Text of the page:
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lightning struck her home. then her brain implant stopped working. - air conditioner accessories

by:HICOOL     2021-10-11
lightning struck her home. then her brain implant stopped working.  -  air conditioner accessories
On a stormy afternoon in Ljubljana, the capital of Slovakia, there was a flash of lightning in the sky. The TV and air conditioning darkened in an apartment for a woman with electrodes implanted.
Lightning struck the building.
But it's not just electrical appliances that are affected.
About an hour later, the woman noticed that her symptoms were back, and she installed electrodes five years ago to help with neck muscle cramps.
When they went to the doctor the next day, they found the pacemaker-
Just like the stimulus that powers the electrodes, it itself shuts down due to lightning strikes.
In a study published Tuesday in the Journal of Neurosurgery, her doctor suggested that doctors and medical device companies add lightning strikes to the list of things that patients with implanted brain electrodes should pay attention.
It may sound like the future, but the deep stimulation of the brain. B. S.
It has a long history.
The surgeon performed surgery on 1930 and 1940 of patients with epilepsy and found that a small part of the brain can be removed to have a quiet seizure.
Later, the researchers found that stimulating certain brain areas, rather than removing them, could quell the involuntary movement of Parkinson's disease and other diseases.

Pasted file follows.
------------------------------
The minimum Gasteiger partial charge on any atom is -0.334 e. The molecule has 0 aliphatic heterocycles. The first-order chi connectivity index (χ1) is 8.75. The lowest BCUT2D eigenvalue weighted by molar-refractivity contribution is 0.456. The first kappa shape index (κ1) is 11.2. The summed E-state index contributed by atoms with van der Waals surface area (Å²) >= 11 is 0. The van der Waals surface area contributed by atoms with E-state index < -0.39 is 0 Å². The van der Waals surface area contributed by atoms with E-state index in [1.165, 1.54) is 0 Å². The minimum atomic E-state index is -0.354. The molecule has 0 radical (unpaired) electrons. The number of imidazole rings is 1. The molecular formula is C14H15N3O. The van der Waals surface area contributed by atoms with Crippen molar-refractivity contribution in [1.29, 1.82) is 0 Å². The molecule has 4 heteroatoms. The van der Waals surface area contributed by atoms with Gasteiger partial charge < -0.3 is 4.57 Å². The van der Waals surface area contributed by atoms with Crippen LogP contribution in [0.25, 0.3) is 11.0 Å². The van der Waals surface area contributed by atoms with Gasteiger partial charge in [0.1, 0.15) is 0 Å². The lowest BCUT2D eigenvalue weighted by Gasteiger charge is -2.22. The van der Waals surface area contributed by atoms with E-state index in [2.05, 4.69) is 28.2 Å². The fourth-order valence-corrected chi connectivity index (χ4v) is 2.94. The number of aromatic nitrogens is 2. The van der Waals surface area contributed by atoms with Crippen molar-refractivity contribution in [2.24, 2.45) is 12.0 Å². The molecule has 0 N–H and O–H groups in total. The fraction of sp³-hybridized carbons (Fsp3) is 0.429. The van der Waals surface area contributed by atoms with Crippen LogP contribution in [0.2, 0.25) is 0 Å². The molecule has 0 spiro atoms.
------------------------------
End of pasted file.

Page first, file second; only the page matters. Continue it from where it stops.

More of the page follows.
Today, some patients diagnosed with epilepsy, obsessive-compulsive disorder, and painful muscle cramps do not respond to other treatments, and they have surgery to implant electrodes on both sides of the brain.
The electrode is attached to the wire that extends down to the stimulus implanted in the chest or trunk.
The stimulus uses the battery to provide a pulse to control the symptoms, and in some models the battery can be charged with an antenna
Power Pack with wall plug.
Like someone with a pacemaker, someone with D. B. S.
The implant must be careful to obtain the diagnostic MRIs and take time around the device that generates the magnetic field.
These may form current in the implant and cause injuries or other problems, says Slovenia an Flaig, who is the author of the paper and a neurologist from Slovakia.
For example, a study reported a case in which a patient suffered permanent nerve damage when an MRI scan was heatedB. S. electrode.
"There are also some environmental reasons that will affect the normal operation of this device," the doctor said. Flisar said —
That is to say, it seems to be lightning.
The woman who came to see a doctor
After the storm Flaig was lucky: she did not charge the implanted battery at the time and did not plug the charger into the wall.
If this device is used, it and its accessories may encounter the same fate as her TV and air conditioner.
"The charger will be destroyed like other appliances and if the patient charges the stimulus during the activity, she will be injured," said Dr. Flisar. Dr.
In their paper, Flaig and his colleagues advised patients to plug the charger into the surge protector, which would help protect them, and advised doctors to tell patients to avoid charging during the storm.
Fortunately, when he and his colleagues examined the implant for the woman, they found that it was not damaged.
Safety features designed by the manufacturer have been prompted from the sudden current through the House and cause the device to turn off
Eliminate any interference from lightning.
Programming is complete;
The battery is still fully charged.
When they start the device, it works fine and it's not worse for the storm.
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